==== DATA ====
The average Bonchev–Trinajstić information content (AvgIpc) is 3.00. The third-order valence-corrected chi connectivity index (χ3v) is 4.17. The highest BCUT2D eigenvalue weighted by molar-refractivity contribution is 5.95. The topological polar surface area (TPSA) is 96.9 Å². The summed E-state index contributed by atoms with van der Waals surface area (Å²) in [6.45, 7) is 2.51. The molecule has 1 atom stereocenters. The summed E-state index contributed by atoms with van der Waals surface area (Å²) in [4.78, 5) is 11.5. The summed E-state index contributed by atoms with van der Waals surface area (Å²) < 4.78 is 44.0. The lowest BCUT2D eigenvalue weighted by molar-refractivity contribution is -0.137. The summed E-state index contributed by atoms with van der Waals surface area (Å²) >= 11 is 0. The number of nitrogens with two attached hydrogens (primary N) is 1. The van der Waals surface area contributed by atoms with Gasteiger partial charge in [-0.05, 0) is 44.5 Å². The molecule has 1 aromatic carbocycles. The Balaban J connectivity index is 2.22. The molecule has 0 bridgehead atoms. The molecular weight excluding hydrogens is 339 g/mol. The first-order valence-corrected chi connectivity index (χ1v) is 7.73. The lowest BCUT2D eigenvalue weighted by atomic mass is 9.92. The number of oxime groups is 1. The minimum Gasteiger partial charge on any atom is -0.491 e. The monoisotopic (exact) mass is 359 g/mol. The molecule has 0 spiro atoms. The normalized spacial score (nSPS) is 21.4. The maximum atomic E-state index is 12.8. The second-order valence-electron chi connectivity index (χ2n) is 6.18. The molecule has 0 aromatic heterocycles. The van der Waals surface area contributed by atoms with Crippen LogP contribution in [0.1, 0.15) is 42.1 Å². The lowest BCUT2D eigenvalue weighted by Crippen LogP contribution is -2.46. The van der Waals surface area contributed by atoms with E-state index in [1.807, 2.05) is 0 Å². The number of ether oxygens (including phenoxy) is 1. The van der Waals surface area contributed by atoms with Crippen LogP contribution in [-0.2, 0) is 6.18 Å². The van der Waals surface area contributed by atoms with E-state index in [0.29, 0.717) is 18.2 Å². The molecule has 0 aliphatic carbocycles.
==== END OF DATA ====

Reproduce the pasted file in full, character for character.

The average Bonchev–Trinajstić information content (AvgIpc) is 3.00. The third-order valence-corrected chi connectivity index (χ3v) is 4.17. The highest BCUT2D eigenvalue weighted by molar-refractivity contribution is 5.95. The topological polar surface area (TPSA) is 96.9 Å². The summed E-state index contributed by atoms with van der Waals surface area (Å²) in [6.45, 7) is 2.51. The molecule has 1 atom stereocenters. The summed E-state index contributed by atoms with van der Waals surface area (Å²) in [4.78, 5) is 11.5. The summed E-state index contributed by atoms with van der Waals surface area (Å²) < 4.78 is 44.0. The lowest BCUT2D eigenvalue weighted by molar-refractivity contribution is -0.137. The summed E-state index contributed by atoms with van der Waals surface area (Å²) >= 11 is 0. The number of nitrogens with two attached hydrogens (primary N) is 1. The van der Waals surface area contributed by atoms with Gasteiger partial charge in [-0.05, 0) is 44.5 Å². The molecule has 1 aromatic carbocycles. The Balaban J connectivity index is 2.22. The molecule has 0 bridgehead atoms. The molecular weight excluding hydrogens is 339 g/mol. The first-order valence-corrected chi connectivity index (χ1v) is 7.73. The lowest BCUT2D eigenvalue weighted by atomic mass is 9.92. The number of oxime groups is 1. The minimum Gasteiger partial charge on any atom is -0.491 e. The monoisotopic (exact) mass is 359 g/mol. The molecule has 0 spiro atoms. The normalized spacial score (nSPS) is 21.4. The maximum atomic E-state index is 12.8. The second-order valence-electron chi connectivity index (χ2n) is 6.18. The molecule has 0 aromatic heterocycles. The van der Waals surface area contributed by atoms with Crippen LogP contribution in [0.1, 0.15) is 42.1 Å². The lowest BCUT2D eigenvalue weighted by Crippen LogP contribution is -2.46. The van der Waals surface area contributed by atoms with E-state index in [1.807, 2.05) is 0 Å². The number of ether oxygens (including phenoxy) is 1. The van der Waals surface area contributed by atoms with Crippen LogP contribution in [-0.2, 0) is 6.18 Å². The van der Waals surface area contributed by atoms with E-state index in [0.29, 0.717) is 18.2 Å². The molecule has 0 aliphatic carbocycles.